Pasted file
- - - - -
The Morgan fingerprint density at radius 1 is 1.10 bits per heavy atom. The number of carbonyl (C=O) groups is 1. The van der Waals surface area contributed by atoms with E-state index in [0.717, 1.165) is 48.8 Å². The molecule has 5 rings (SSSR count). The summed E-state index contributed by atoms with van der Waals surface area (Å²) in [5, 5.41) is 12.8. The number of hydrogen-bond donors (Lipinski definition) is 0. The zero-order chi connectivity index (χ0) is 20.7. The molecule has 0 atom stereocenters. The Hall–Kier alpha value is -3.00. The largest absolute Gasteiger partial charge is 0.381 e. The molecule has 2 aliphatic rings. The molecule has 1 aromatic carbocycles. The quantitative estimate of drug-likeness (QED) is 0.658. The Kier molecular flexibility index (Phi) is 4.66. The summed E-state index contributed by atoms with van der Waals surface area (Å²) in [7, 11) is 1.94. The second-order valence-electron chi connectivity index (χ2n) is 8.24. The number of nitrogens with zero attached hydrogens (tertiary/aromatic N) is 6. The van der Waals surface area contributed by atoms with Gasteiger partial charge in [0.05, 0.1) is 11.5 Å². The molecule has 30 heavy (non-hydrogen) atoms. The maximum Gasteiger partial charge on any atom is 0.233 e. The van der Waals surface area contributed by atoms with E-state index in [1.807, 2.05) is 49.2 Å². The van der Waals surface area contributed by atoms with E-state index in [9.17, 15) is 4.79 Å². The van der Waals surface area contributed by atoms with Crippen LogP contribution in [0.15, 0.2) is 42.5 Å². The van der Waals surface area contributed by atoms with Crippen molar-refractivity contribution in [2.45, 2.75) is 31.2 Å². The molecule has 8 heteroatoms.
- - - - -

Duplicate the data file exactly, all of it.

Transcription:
The Morgan fingerprint density at radius 1 is 1.10 bits per heavy atom. The number of carbonyl (C=O) groups is 1. The van der Waals surface area contributed by atoms with E-state index in [0.717, 1.165) is 48.8 Å². The molecule has 5 rings (SSSR count). The summed E-state index contributed by atoms with van der Waals surface area (Å²) in [5, 5.41) is 12.8. The number of hydrogen-bond donors (Lipinski definition) is 0. The zero-order chi connectivity index (χ0) is 20.7. The molecule has 0 atom stereocenters. The Hall–Kier alpha value is -3.00. The largest absolute Gasteiger partial charge is 0.381 e. The molecule has 2 aliphatic rings. The molecule has 1 aromatic carbocycles. The quantitative estimate of drug-likeness (QED) is 0.658. The Kier molecular flexibility index (Phi) is 4.66. The summed E-state index contributed by atoms with van der Waals surface area (Å²) in [7, 11) is 1.94. The second-order valence-electron chi connectivity index (χ2n) is 8.24. The number of nitrogens with zero attached hydrogens (tertiary/aromatic N) is 6. The van der Waals surface area contributed by atoms with Gasteiger partial charge in [0.05, 0.1) is 11.5 Å². The molecule has 30 heavy (non-hydrogen) atoms. The maximum Gasteiger partial charge on any atom is 0.233 e. The van der Waals surface area contributed by atoms with E-state index in [1.807, 2.05) is 49.2 Å². The van der Waals surface area contributed by atoms with E-state index in [9.17, 15) is 4.79 Å². The van der Waals surface area contributed by atoms with Crippen LogP contribution in [0.15, 0.2) is 42.5 Å². The van der Waals surface area contributed by atoms with Crippen molar-refractivity contribution in [2.45, 2.75) is 31.2 Å². The molecule has 8 heteroatoms.